Originally posted by Timthetaco View Post
          It's not entirely fair of me to do this since you've just started and you're really excited, but
          I probably shouldn't do this since you are very close minded on the subject and you really like to confuse people, but



          http://www.nytimes.com/2011/04/17/ma...anted=all&_r=0
          "It's a great life, if you don't weaken.". John Buchan

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          • #6
            Originally posted by itchy166 View Post
            I probably shouldn't do this since you are very close minded on the subject and you really like to confuse people, but



            http://www.nytimes.com/2011/04/17/ma...anted=all&_r=0
            "nytimes"

            Yeah, you really, really shouldn't.
            Make America Great Again

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            • #7
              Originally posted by Derpamix View Post
              "nytimes"

              Yeah, you really, really shouldn't.
              Since you posted within one minute of me, you didn't read the article, or watch the 90 min video. So because you don't like where the reporter works, you are going to dismiss the doctor and the (many) of studies he sites?

              Or you are somehow going to argue that hfcs and sugar are good for us lol?
              "It's a great life, if you don't weaken.". John Buchan

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              • #8
                Originally posted by itchy166 View Post
                Since you posted within one minute of me, you didn't read the article, or watch the 90 min video. So because you don't like where the reporter works, you are going to dismiss the doctor and the (many) of studies he sites?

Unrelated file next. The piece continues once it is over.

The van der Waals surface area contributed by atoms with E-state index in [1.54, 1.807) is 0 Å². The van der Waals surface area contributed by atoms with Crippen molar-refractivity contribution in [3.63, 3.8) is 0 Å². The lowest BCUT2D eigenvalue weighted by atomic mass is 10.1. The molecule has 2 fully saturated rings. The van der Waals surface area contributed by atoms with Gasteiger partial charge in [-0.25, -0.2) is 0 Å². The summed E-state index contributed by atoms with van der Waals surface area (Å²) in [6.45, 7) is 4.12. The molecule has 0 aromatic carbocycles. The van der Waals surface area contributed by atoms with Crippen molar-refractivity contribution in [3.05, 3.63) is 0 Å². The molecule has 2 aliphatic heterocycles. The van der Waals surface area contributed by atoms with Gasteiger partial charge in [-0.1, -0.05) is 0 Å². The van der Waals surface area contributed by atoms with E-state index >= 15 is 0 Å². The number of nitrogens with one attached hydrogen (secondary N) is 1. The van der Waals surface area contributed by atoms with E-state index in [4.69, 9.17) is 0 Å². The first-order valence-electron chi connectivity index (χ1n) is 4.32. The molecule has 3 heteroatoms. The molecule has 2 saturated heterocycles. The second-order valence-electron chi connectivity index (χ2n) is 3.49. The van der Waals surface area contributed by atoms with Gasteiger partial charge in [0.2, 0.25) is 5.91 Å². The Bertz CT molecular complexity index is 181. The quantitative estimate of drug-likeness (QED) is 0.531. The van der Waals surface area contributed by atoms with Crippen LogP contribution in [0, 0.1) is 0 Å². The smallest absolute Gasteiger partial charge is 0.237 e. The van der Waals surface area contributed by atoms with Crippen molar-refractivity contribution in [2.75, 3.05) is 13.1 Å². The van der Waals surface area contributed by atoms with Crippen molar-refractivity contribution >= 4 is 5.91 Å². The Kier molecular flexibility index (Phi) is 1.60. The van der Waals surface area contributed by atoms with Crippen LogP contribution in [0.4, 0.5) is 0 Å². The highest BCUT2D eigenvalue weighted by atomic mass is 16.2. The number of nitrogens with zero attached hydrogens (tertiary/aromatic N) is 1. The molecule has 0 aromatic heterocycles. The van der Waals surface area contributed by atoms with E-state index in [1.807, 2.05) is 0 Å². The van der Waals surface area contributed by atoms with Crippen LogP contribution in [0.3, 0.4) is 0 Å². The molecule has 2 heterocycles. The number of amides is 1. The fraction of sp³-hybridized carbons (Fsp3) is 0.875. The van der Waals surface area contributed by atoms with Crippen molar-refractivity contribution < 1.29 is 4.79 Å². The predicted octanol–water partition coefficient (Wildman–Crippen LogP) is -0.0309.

Or you are somehow going to argue that hfcs and sugar are good for us lol?
                I've read it, and unfortunately, wasted 90 minutes of my life watching that horrible video. I don't like Lustig.

                Sugar is harmless, and actually beneficial. HFCS contains unknown polysaccharides, and has reports saying it contains mercury.
                Make America Great Again

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                • #9
                  Hey Walrus! thanks for sharing your story with us.

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                  • #10
                    Originally posted by itchy166 View Post
                    I probably shouldn't do this since you are very close minded on the subject and you really like to confuse people, but http://www.nytimes.com/2011/04/17/ma...anted=all&_r=0
                    Your rebuttal to my rebuttal to Gary Taubes's false hypothesis is an article by... Gary Taubes. Well played.

                    I don't think it's necessarily close minded to examine the evidence on both sides of a debate and side with the one which you feel more closely resembles reality. Besides, it's good to be confused every now and again. It can lead a person to seek out the truth and acquire greater knowledge - for instance, that carbohydrates themselves are not especially fattening. (in b4 n=1)

                    Not that anything I'm writing will make a difference anyway. If the OP (or anyone) actually clicks on one or more of the links in my signature, they'll more than likely scoff and close them immediately and silently reassure themselves, "Whatever, GCBC makes total sense." I should know, I did it for several months myself. People come around in their own time (but sometimes not at all) no matter how many assholes constantly scream in their face "CARBOHYDRATES ARE NOT DANGEROUS!"
                    Last edited by Timthetaco; 03-02-2013, 10:50 PM.